A glance in the memories of a little boy

Is it really a film or the nostalgic view of a man in his childhood? The film ROMA draws a lot of attention and seems to divide the viewership between love and disappointment. Surely, the drama has his highlights and his letdowns.

The Oscar winner director, cinematographer, and co-editor of Netflix newest hit Alfonso Cuarón shows us a black and white picture of his childhood in the political riddled Mexico of the 1970 and 1971. But he is not the main character of the film, it is the family maid Cleo who is the focus of the story. The family with four kids, parents and the grandmother live in their secluded home in the Colonial Roma, a district in Mexico City. Cleo, portrayed by the newcomer Yalitza Aparicio, is a humbled woman who tries to navigate her life and fights with the consequences of being pregnant without any support by the father. Yalitza Aparicio had never acted before and Alfonso Cuarón searched over a year until he found in her the best suitable candidate.

Cuarón, who was for the first time cinematographer on his own film, went for a strong visual language in the story. The pictures are kept in black and white and sprinkled with strong symbolic foreshadowing events. It is shot at a slow pace and with wide angles, almost no close-ups and without any film score. The design of the film is simplistic and fits the overall atmosphere. This gives the audience the vibe of witnessing more of a documentary of Cuarón life than a staged film. One can argue that proves that the film is made to perfection because there is no question of its authenticity. Maybe the director just doesn’t want to please anyone than himself, which could also be the reason why the film has been produced and released by Netflix.

In hindsight, it’s a semi-biographical story of Cuarón childhood and the portrayed Cleo was his nanny Lido, whom he dedicated the piece. Cleo belongs to the indigenous people of Mexico and she is limited in her personal development. As a domestic homeworker, she shows deep affection for the children who see her as a part of the family. But the family is in turmoil as the father decides he wants to leave the family to live with another woman. In the end the mother Sofia and Cleo struggle in their roles as left women in a society where social support is rare.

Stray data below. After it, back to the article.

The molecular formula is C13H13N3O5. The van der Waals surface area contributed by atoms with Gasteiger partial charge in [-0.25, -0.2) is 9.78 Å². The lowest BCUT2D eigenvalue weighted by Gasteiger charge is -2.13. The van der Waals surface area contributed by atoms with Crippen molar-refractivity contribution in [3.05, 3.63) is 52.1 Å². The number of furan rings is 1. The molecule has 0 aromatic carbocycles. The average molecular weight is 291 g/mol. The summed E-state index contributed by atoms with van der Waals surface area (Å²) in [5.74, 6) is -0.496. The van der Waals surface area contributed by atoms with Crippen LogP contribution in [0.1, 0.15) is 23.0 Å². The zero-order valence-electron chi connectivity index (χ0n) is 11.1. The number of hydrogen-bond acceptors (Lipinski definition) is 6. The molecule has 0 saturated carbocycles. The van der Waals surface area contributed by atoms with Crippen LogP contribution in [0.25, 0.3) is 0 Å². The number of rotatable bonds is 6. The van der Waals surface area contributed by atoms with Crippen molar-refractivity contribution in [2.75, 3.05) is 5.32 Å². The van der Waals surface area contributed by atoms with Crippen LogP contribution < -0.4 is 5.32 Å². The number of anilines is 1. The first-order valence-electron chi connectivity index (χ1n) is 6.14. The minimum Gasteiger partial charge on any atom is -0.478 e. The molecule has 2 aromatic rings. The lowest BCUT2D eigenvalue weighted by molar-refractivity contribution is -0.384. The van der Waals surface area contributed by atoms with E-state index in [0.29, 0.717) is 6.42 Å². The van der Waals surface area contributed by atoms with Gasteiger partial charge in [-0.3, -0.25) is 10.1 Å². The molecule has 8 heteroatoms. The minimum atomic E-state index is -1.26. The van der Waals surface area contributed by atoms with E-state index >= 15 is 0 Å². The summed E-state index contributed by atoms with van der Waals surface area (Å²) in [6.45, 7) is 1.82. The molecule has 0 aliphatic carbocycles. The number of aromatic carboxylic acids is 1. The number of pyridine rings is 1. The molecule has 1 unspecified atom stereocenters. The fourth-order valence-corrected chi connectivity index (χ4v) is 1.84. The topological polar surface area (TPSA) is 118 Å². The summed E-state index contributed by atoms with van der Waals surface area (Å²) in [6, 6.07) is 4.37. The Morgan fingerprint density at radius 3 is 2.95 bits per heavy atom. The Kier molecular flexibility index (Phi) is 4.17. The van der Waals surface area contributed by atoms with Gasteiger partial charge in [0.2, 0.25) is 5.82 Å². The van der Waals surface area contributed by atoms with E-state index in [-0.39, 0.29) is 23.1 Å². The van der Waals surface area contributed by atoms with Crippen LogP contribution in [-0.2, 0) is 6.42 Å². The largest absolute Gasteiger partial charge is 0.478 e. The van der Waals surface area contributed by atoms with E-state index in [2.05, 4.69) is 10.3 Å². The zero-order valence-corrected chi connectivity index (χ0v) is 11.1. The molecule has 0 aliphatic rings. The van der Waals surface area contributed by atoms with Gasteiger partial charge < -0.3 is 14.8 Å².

As untypical for nowadays fast edited films, in which a lot is happening to keep the viewer at bay, ROMA does exactly the opposite. It feels like something awful should happen — which it does in the end — but it comes without a loud bang or dramatic gesture. Blows in life happen and we must pick up the pieces of the things which are left back, so as Sofia and Cleo must do it. The mother says to her children and Cleo:

“There will be changes. But we will stay together.”

As much the lives of Sofia and Cleo differ, after all the overlapping similarities between these women help them to form a bond of support.

ROMA earned with his uniqueness a lot of attention and awards; it was nominated for several Oscars this year, even for best picture. It seems to divide the viewership very strongly between two camps of approval and disapproval. You could say the film is controversy, but why exactly? There are its extraordinary style and execution. The film is not only lacking the music, but also the dialogues are cut down to the necessary. There are no longs monologues by individuals, the dialogue supports the action in the scene only. It’s filmmaking in the purest way and this seems to win over the approval and even love from a lot of the viewers. And without any doubts, it is well-crafted film, with a strong symbolical language, well-acted and with a topic which normally would not draw so many people to its screen, but there is one complaint.

The development of characters lacks depth. Cleo stays without any voice in society but also in the plot, she seems to suffer strongly, but never really voice it. Until to the end where she speaks up in tears, but this seems to have not much of substance as the next scene shows her happy and liberated by her sorrows and problems. This issue has also the mother Sofia. She develops from desperation, to rage to inner peace, but that leaves her back as a shallow character still. More interesting would be what happens after the film, how make these two women their lives without men? ROMA can be a loveable film if you like to dive in its story and the way of filmmaking. If not, it’s safe to say that you probably will be disappointed with the film and all its jazz around it.